• First, you can control this. I was diagnosed at 46. We all go through shock and anger but the sooner you get through those the better off you will be. I felt I ran into dead ends every step of the way. I agree with many on this website, find the right doctor no matter the cost. I went to City of Hope and finally found a doctor that wasn't afraid to try. I accepted the fact that my life had changed and would never be the same and moved forward. I had robotic surgery January 2009. My last road block was that I had positive margins when the Doctor talked to me afterwards. I didn't let that determine my recovery. I continued to be thankful for every minute of my life and to take care of this body. From eating the correct foods, exercise and keeping my spirituality in check. There is a reason you are where you are.....nothing you have done, just life. Choose to fight, choose to be thankful and choose to help others. I wish you much Light, Peace and Love!

  • Thank you so much. I am in a great place. Impressed with my docs. Feel confident the Zytiga will work well. Just feel blessed to have found this forum. No longer feel alone for my age. Thank you again

  • I would like to thank all you younger guys whose posts here verify that PCa knows no bounds. And, it's not surprising that it's not only PCa, but a wide variety on cancers. I was Dx at 50, and I thought I was too young.

    Joe

  • I was diagnosed two months shy of my 43rd b'day in 2002. Gleason 4+3, scans clear. Had my prostate removed and it was confirmed that lymph nodes and seminal vesicles were negative for cancer, but my PSA started rising 6 months later. Had radiation and my PSA dropped to undetectable for two years, then began rising very slowly, 25 month doubling time. Finally in 2012 my PSA doubled in one month. So my treatments began. 5 years later and I am still here with stable bone mets and no pain. Failed all previous treatments (xtandi, zytiga, doxcetaxel, etc.) and two clinical trials. I'm currently on cabazataxel/carboplatin since January. PSA and bone mets have been stable. I still jog 4 miles, workout in the gym and travel often. So you can still live a full life with this dreadful disease.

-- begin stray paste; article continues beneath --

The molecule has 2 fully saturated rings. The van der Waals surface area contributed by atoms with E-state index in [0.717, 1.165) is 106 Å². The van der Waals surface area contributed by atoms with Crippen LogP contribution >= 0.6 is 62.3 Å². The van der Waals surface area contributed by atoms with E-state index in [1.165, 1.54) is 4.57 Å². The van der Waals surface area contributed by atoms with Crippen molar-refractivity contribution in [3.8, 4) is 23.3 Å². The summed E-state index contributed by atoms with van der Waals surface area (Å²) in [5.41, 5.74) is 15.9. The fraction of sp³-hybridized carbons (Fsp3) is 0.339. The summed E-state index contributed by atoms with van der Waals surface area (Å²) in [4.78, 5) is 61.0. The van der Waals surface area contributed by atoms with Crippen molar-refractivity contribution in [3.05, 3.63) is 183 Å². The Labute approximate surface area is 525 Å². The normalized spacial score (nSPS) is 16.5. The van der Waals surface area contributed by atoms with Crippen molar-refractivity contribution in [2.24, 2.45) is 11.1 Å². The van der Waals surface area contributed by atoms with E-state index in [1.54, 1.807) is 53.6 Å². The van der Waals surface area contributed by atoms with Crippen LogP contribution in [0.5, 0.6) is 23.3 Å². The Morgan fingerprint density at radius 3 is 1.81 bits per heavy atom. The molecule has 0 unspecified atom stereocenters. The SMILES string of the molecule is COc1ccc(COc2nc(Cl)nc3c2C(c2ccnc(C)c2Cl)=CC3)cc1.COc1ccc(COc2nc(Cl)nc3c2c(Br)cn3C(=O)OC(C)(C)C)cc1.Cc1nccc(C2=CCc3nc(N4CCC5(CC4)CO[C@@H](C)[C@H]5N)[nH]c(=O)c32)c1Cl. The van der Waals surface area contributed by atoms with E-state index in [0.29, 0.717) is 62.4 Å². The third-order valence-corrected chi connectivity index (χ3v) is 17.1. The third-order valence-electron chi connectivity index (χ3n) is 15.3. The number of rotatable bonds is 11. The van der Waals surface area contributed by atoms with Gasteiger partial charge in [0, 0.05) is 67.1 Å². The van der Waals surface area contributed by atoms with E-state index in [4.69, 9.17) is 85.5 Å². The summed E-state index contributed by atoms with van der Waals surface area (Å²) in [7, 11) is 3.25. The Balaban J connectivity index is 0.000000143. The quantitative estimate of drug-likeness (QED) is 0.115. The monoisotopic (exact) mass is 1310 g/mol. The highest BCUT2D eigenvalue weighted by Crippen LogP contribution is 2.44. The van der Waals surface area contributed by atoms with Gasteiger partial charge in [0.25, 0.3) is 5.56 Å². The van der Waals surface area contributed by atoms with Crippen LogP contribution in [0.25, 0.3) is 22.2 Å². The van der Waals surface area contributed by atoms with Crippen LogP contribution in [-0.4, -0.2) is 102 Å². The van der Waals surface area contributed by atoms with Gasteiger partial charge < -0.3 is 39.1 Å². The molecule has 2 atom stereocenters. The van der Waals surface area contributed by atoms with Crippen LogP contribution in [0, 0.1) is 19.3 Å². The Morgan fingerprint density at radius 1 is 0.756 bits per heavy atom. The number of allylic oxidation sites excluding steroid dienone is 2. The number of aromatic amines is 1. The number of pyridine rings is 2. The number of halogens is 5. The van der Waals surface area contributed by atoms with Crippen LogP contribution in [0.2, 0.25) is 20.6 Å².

• Thank you, I am doing great, work my butt off. Golf, boat, ski. Like nothing is going on. Just happy to have found this forum and finally know there are people my age. Not discounting anybody with this disease. But felt pretty alone about it till yesterday joining this

  • Pls call me at 714 310 5717 same age lets talk joe

  • Works by today Joe, but I will. Feel blessed from this forum to know I am not alone. Not discounting anybody with this. But everything you see is for the age of man I hope to get to. Ty. Talk soon. 269-210-4457

  • I think u wrote the wrong number

  • Sorry 260-210-4457

  • Ssullivan -

    I was diagnosed at age 45. PSA of 4,196 at time of diagonosis in late January of 2015 and then over 5,300 when starting Lupron in early february. Started chemotherapy two weeks after Lupron and PSA began to rapidly decline. Enrolled in a clinical trial at MD Anderson to evaluate feasibility of debulking heavy metastic burden through surgery and was randomized to the surgery arm of the trial. Had surgery in September of 2015 to remove prostate and pelvic lymph nodes. I believe some urological oncologists believe in this path and will provide this surgery in certain cases and it may be a path for you to evaluate. PSA hit a low point of 1.25 in late 2015. Started to develop resistance to androgen deprivation therapy (ADT) in March 2016 and started PROVENGE after seeing a small rise in PSA for three consecutive months. PSA actually went down after PROVENGE which is not typical and I remained on ADT only throughout 2016 and into early 2017 when PSA started to rise again. Started Zytiga in February 2017 and presently PSA is 0.19 as of last week. As others have stated, it is a journey and getting involved in your care, doing the research through this forum and utilizing support groups if available in your area is highly recommended. Not sure if it makes a difference for everybody, but for me I found help through changing my diet to a vegan diet and exercising every day has helped improve my strength and give me energy. The early days of chemo were a challenge as I was mentally a bit dull. Took a solid 6 months to recover from the chomo and adjust to the emotional changes from hormone therapy.